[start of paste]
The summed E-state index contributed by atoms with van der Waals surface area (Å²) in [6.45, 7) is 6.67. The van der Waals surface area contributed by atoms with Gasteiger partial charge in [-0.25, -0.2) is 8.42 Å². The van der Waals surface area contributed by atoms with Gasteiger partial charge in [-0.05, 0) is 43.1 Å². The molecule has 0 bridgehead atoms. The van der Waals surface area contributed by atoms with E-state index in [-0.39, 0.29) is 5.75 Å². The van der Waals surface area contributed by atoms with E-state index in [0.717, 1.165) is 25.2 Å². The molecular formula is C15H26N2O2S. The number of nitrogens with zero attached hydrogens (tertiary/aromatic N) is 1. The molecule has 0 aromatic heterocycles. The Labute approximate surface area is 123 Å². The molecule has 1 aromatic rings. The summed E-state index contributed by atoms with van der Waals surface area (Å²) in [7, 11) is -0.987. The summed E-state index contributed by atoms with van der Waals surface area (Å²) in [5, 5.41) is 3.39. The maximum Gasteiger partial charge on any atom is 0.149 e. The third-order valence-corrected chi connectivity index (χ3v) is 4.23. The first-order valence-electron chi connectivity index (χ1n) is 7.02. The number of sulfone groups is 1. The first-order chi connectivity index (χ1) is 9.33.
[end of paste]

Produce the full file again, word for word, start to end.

The summed E-state index contributed by atoms with van der Waals surface area (Å²) in [6.45, 7) is 6.67. The van der Waals surface area contributed by atoms with Gasteiger partial charge in [-0.25, -0.2) is 8.42 Å². The van der Waals surface area contributed by atoms with Gasteiger partial charge in [-0.05, 0) is 43.1 Å². The molecule has 0 bridgehead atoms. The van der Waals surface area contributed by atoms with E-state index in [-0.39, 0.29) is 5.75 Å². The van der Waals surface area contributed by atoms with E-state index in [0.717, 1.165) is 25.2 Å². The molecular formula is C15H26N2O2S. The number of nitrogens with zero attached hydrogens (tertiary/aromatic N) is 1. The molecule has 0 aromatic heterocycles. The Labute approximate surface area is 123 Å². The molecule has 1 aromatic rings. The summed E-state index contributed by atoms with van der Waals surface area (Å²) in [7, 11) is -0.987. The summed E-state index contributed by atoms with van der Waals surface area (Å²) in [5, 5.41) is 3.39. The maximum Gasteiger partial charge on any atom is 0.149 e. The third-order valence-corrected chi connectivity index (χ3v) is 4.23. The first-order valence-electron chi connectivity index (χ1n) is 7.02. The number of sulfone groups is 1. The first-order chi connectivity index (χ1) is 9.33.